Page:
Home Lifestyle & Travel Lifestyle Howzit bru, watching the match? The rugby fans’ guide to English

Howzit bru, watching the match? The rugby fans’ guide to English

With a scrum of rugby fans around the world congregating in stadia, pubs and around any available TV, there’s a chance you could miss out if you don’t know your braai from your barbie or a bevvie from a brewski.

To help bewildered fans navigate this Babel, British Airways’ cabin crew, who between them speak 45 different languages, from Arabic to Zulu, have put together a glossary of words and phrases which may be heard more often between now and November 2 as fans swap stories and favourite moments in the air and on the ground.

All could be used by fans who think they’re speaking dinkum English and may be puzzled why other fans don’t understand them.

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Here they are:

Arvo: Australian for afternoon. “The Wallabies are playing this arvo.”

Braai: South African term for a barbeque. “As soon as I get home we’re going to have a braai to celebrate.”

Craic: Irish term for fun or gossip. “Great craic watching the game.”

Dwtty: Welsh for someone who is little. “That scrumhalf is dwtty.”

Fairy-dust: An American expression meaning something is too technical or obscure to understand. “The refereeing of the ruck is fairy-dust to me.”

Gutted: English slang for bitter disappointment. “I was absolutely gutted we lost.”

Hayibo! Derived from the Zulu meaning ‘definitely not’, this expression is used by all South Africans when something seems unbelievable. “Hayibo! There’s no way that was a try.”

Isnae: Scottish for ‘is not’. “That yellow card isnae fair.”

Jandals: What New Zealanders call flip flops. “It’s going to be hot so I’m wearing my jandals.”

Kerfuffle: Canadian term for an awkward or stressful situation or commotion. “that was a bit of a kerfuffle on the tryline.”

Lekker: A word used in Namibia and South Africa to describe something that is good, great, cool or tasty. “The T5 lounge is a really lekker place to watch the match.”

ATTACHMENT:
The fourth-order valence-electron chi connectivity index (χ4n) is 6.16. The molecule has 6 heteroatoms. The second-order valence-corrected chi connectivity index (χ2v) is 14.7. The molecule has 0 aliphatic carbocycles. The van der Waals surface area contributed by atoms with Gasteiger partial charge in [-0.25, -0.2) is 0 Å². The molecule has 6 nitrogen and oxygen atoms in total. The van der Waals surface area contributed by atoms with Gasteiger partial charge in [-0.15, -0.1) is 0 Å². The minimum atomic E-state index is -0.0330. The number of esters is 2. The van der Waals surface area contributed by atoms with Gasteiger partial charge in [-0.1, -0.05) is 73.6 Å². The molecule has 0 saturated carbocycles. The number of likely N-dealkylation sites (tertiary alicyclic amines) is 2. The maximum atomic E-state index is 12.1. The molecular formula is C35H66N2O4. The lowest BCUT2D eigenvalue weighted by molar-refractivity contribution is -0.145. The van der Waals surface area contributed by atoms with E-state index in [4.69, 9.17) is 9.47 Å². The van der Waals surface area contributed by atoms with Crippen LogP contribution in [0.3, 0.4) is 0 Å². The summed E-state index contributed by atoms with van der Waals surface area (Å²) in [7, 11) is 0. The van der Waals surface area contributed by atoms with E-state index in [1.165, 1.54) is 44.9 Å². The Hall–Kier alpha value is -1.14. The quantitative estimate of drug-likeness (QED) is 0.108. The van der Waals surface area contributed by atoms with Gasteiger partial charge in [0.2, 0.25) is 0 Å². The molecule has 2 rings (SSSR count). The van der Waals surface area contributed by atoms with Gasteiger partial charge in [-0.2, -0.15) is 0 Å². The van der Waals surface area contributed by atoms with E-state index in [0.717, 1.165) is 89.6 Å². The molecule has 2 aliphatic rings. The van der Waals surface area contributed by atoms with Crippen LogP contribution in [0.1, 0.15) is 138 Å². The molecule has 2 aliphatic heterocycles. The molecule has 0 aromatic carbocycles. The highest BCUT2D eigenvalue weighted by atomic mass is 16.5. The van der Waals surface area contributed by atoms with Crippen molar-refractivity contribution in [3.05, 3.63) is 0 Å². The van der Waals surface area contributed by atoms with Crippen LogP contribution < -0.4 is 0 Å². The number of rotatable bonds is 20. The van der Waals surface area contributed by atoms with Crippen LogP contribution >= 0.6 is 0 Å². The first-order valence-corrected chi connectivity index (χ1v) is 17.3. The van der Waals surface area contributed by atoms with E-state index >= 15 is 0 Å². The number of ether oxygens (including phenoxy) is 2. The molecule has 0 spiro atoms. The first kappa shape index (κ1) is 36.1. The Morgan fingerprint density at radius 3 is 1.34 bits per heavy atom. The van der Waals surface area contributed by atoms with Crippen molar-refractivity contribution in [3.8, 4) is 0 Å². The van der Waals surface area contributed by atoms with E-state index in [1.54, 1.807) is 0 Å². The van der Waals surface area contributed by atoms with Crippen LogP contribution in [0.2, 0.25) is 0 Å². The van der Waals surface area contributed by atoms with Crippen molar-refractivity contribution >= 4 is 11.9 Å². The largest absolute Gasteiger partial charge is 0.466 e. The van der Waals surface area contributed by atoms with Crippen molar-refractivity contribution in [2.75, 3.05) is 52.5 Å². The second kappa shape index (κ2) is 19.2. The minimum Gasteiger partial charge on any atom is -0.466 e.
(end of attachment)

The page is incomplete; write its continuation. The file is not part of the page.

Naff: English word for something that’s uncool. “You look really naff in that anorak.”

Owt: Yorkshire term for anything. “You get owt for nowt.” You don’t get anything for nothing.

Quid: What the Brits call a pound. “I bet you ten quid we’ll beat you.”

Rark up: Kiwi expression for giving someone a good telling off. “The ref gave him a good rark up.”

Scrag: Australian term for holding someone by the neck or garment. “He got scragged just before the line.”

Toque: Canadian word for a woollen hat or beanie.

Uggs: Warm Australian sheepskin boots. “It’s freezing, best wear your beanie and uggs.”

Vuvuzela: A long, colourful plastic trumpet some South African fans use to make a loud braying sound. Apparently the is derived from the Zulu for making a noise.

Whinge: Originally an English world for whining, sometimes used by Australians to describe the English. “Stop whinging and accept the better team won.”

XXXX: Pronounced ‘four x’ it is a brand of beer made in Queensland, Australia, and is also referred to as “Barbed wire.”.

Yabber: An Australian expression for talking a lot. “I wish the ref would stop yabbering and get on with the game.”

Zonked: English expression for totally exhausted. “The team must be totally zonked after that defensive effort.”

Flying to almost 300 destinations, more than 2 000 cabin crew speak at least one other language. Hundreds of crew and ground staff can fluently speak French, Spanish, German and Italian. The airline also has crew who speak Finnish, Punjabi, Mandarin, Korean, Portuguese, Afrikaans and sign language.

Keeping the team flags flying high… the matches, highlights and replays will be played at British Airways lounges  around the world.

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